Listen to this story
I n the early 1920s, a young writer was having trouble thinking up a new story. He was poor and it was cold when he sat in front of the fireplace, squeezing the peels of little oranges into the edge of the flame and watching the sputter of blue that they made.
From his window, he looked out over the rooftops of Paris and calmly told himself, “Do not worry. You have always written before and you will write again.”
Often, when we talk about high-performance, we inevitably talk about flow, that elusive state in which the muses of our imagination seem to come from nowhere with the simple intention of guiding our hands, stoking our inspiration, and granting us the ultimate gift: sustained, laser-like focus. It is the ability to enter and operate in that flow state that separates the great from the elite.
While athletes create pre-game rituals that last hours in hopes of finding flow, creatives often design morning routines and repeat mantras to propel them into highly focused and productive days. The challenge for most of us, it seems, isn’t so much knowing what to do when we’re in a state of flow, but rather, how to get to it in the first place.
When the young writer from the story sat down in front of his typewriter for the second time, the words came easy and without the use of pre-game rituals or meditations. What this writer knew — who if you haven’t guessed, was Ernest Hemingway — was that it mattered less how he started and more how he had ended the day before.
I had learned already never to empty the well of my writing, but always to stop when there was still something there in the deep part of the well, and let it refill at night from the springs that fed it.
Imagine being stuck at your desk for hours, uninspired and unfocused, until suddenly it clicks. Almost out of nowhere, you find the right word, the right answer, the perfect design. The mountain of tasks that plagued your to-do list surrender at your feet and the stress begins to melt. You’ve done it, entered the promised land, the land of flow.
Hours pass. It’s dinner time, but the last thing you want to do is leave now. After all, haven’t we learned that the greatest sin of high performance is to leave anything on the table? No, no… We must squeeze out every drop of this magical state and take it for all it’s worth.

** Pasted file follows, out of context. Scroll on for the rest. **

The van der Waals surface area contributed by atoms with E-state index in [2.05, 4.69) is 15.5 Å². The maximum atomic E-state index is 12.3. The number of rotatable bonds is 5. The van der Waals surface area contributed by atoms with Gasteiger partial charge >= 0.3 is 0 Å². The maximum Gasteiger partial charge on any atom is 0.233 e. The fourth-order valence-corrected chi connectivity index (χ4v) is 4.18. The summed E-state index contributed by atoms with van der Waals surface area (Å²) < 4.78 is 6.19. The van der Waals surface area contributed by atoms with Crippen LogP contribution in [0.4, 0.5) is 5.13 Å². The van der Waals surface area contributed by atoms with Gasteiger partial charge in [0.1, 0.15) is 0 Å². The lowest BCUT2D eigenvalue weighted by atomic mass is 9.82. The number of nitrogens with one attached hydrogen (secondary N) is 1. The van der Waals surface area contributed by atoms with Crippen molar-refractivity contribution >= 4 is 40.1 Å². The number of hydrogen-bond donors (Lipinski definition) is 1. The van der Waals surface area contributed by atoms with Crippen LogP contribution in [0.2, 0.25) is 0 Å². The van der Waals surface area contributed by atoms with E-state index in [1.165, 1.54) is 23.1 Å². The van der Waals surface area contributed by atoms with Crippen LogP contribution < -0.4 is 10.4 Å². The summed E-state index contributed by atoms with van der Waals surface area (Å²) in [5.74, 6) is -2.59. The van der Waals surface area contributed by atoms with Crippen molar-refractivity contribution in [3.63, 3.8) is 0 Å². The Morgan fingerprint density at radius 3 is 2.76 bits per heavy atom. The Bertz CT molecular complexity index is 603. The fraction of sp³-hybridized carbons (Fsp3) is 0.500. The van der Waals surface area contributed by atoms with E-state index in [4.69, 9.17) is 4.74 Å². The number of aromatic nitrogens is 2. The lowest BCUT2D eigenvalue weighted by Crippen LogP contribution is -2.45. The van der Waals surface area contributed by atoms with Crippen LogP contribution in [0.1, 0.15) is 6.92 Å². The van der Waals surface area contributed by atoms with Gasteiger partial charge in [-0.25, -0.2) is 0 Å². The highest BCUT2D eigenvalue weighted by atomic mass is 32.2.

Finally, the midnight oil has been burnt to a crisp and you walk away from your work drained yet triumphant. Or so you think…
Josh Waitzkin, chess prodigy and author of The Art Of Learning, once described a conversation he had with skiing legend Billy Kidd, in which he asked Kidd about the three most important turns on a ski run:
… the three most important turns of the ski run are the last three before you get on the lift. And it’s a subtle point. That’s when the slope is leveled off, there’s less challenge. Most people are very sloppy. They’re taking the weight off the muscles they’ve been using. They have bad form. The problem with that is that on the lift ride up, they’re unconsciously internalizing bad body mechanics. As Billy points out, if your last three turns are precise, you’re internalizing precision on the lift ride up.
And so it goes with flow. When we walk away from our work drained, dazed, and confused, we internalize those feelings. That all-nighter where you worked until you literally couldn’t anymore? It may have yielded production, but the brain drain you felt when you walked away followed you back to your desk the next day.
The bitter gambler will always tell you the same story, “If it wasn’t for that last hand, I’d be rich!” But the gambler who laughs all the way home after doubling her money knows it’s because she walked away before her luck ran out.
Hemingway knew that flow wasn’t a ghost to be strangled to death on every chance encounter. He walked away from his typewriter while he still had gas in the tank and inspiration on his side.
Many artists and entrepreneurs think of beating their head against the wall in search of inspiration as a rite of passage. But Hemingway never allowed those feelings to enter his workspace. He walked away long before those feelings of brain drain could be internalized. This helped him return to his work knowing exactly where to start again.
I always worked until I had something done, and I always stopped when I knew what was going to happen next. That way I could be sure of going on the next day.
There is still a strong undercurrent in our society, particularly amongst entrepreneurs, that continues to celebrate and glamorize the grind. Just like with conversations around how much sleep is best to have each night, there is an unspoken competition around who can stay in the pressure cooker, working the longest and the hardest.
But anyone can learn how to outlast the others. The real discipline comes from walking away before you’re cooked. It takes a cool, Hemingway-like confidence to tell the muses, “We’ve worked enough today. I’m sure I’ll see you around tomorrow.”
So the question remains, for athletes, creatives, writers, producers, and thinkers alike: When you find your flow today, will you have the discipline to walk away before it’s all gone?